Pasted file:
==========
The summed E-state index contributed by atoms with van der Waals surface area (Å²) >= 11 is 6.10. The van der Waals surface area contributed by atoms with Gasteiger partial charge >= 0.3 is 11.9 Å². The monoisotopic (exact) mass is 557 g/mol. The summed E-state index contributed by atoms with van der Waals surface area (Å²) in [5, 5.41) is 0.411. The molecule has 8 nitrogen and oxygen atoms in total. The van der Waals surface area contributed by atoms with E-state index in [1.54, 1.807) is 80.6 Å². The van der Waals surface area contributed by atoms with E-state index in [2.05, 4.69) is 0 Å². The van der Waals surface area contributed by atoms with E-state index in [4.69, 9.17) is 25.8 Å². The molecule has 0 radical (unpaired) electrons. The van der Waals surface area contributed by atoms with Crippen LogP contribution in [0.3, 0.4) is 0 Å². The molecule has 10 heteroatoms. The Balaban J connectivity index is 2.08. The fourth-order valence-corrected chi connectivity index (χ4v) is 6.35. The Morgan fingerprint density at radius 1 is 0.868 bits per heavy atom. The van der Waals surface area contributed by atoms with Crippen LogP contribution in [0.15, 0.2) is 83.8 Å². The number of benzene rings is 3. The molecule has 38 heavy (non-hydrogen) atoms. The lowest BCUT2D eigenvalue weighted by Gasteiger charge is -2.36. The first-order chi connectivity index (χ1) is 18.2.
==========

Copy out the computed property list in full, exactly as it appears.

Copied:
The summed E-state index contributed by atoms with van der Waals surface area (Å²) >= 11 is 6.10. The van der Waals surface area contributed by atoms with Gasteiger partial charge >= 0.3 is 11.9 Å². The monoisotopic (exact) mass is 557 g/mol. The summed E-state index contributed by atoms with van der Waals surface area (Å²) in [5, 5.41) is 0.411. The molecule has 8 nitrogen and oxygen atoms in total. The van der Waals surface area contributed by atoms with E-state index in [1.54, 1.807) is 80.6 Å². The van der Waals surface area contributed by atoms with E-state index in [2.05, 4.69) is 0 Å². The van der Waals surface area contributed by atoms with E-state index in [4.69, 9.17) is 25.8 Å². The molecule has 0 radical (unpaired) electrons. The van der Waals surface area contributed by atoms with Crippen LogP contribution in [0.3, 0.4) is 0 Å². The molecule has 10 heteroatoms. The Balaban J connectivity index is 2.08. The fourth-order valence-corrected chi connectivity index (χ4v) is 6.35. The Morgan fingerprint density at radius 1 is 0.868 bits per heavy atom. The van der Waals surface area contributed by atoms with Crippen LogP contribution in [0.15, 0.2) is 83.8 Å². The number of benzene rings is 3. The molecule has 38 heavy (non-hydrogen) atoms. The lowest BCUT2D eigenvalue weighted by Gasteiger charge is -2.36. The first-order chi connectivity index (χ1) is 18.2.